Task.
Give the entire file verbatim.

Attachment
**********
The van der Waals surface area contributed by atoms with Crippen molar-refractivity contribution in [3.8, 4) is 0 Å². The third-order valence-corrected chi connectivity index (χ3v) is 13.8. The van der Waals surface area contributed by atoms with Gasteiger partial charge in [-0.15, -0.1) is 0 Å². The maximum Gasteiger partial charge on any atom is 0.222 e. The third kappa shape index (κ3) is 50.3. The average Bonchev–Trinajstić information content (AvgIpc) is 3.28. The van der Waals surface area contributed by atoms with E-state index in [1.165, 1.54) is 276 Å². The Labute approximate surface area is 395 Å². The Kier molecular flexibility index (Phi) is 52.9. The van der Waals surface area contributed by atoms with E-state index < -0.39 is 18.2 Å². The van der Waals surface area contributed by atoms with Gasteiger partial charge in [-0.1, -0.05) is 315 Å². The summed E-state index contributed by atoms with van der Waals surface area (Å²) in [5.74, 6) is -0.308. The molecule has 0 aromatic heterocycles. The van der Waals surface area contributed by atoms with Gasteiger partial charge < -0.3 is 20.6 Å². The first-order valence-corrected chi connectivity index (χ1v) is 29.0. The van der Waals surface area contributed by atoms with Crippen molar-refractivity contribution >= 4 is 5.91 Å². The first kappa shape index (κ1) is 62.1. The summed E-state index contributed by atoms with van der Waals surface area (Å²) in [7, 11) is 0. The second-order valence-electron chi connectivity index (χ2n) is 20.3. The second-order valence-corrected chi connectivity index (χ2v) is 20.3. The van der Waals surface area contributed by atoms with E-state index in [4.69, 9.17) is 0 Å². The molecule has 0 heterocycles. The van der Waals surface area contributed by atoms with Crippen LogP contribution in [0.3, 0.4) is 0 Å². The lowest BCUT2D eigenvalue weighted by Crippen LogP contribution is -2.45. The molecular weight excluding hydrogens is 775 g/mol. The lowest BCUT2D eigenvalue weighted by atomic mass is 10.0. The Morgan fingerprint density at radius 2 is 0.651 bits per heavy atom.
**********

The van der Waals surface area contributed by atoms with Crippen molar-refractivity contribution in [3.8, 4) is 0 Å². The third-order valence-corrected chi connectivity index (χ3v) is 13.8. The van der Waals surface area contributed by atoms with Gasteiger partial charge in [-0.15, -0.1) is 0 Å². The maximum Gasteiger partial charge on any atom is 0.222 e. The third kappa shape index (κ3) is 50.3. The average Bonchev–Trinajstić information content (AvgIpc) is 3.28. The van der Waals surface area contributed by atoms with E-state index in [1.165, 1.54) is 276 Å². The Labute approximate surface area is 395 Å². The Kier molecular flexibility index (Phi) is 52.9. The van der Waals surface area contributed by atoms with E-state index < -0.39 is 18.2 Å². The van der Waals surface area contributed by atoms with Gasteiger partial charge in [-0.1, -0.05) is 315 Å². The summed E-state index contributed by atoms with van der Waals surface area (Å²) in [5.74, 6) is -0.308. The molecule has 0 aromatic heterocycles. The van der Waals surface area contributed by atoms with Gasteiger partial charge < -0.3 is 20.6 Å². The first-order valence-corrected chi connectivity index (χ1v) is 29.0. The van der Waals surface area contributed by atoms with Crippen molar-refractivity contribution >= 4 is 5.91 Å². The first kappa shape index (κ1) is 62.1. The summed E-state index contributed by atoms with van der Waals surface area (Å²) in [7, 11) is 0. The second-order valence-electron chi connectivity index (χ2n) is 20.3. The second-order valence-corrected chi connectivity index (χ2v) is 20.3. The van der Waals surface area contributed by atoms with E-state index in [4.69, 9.17) is 0 Å². The molecule has 0 heterocycles. The van der Waals surface area contributed by atoms with Crippen LogP contribution in [0.3, 0.4) is 0 Å². The lowest BCUT2D eigenvalue weighted by Crippen LogP contribution is -2.45. The molecular weight excluding hydrogens is 775 g/mol. The lowest BCUT2D eigenvalue weighted by atomic mass is 10.0. The Morgan fingerprint density at radius 2 is 0.651 bits per heavy atom.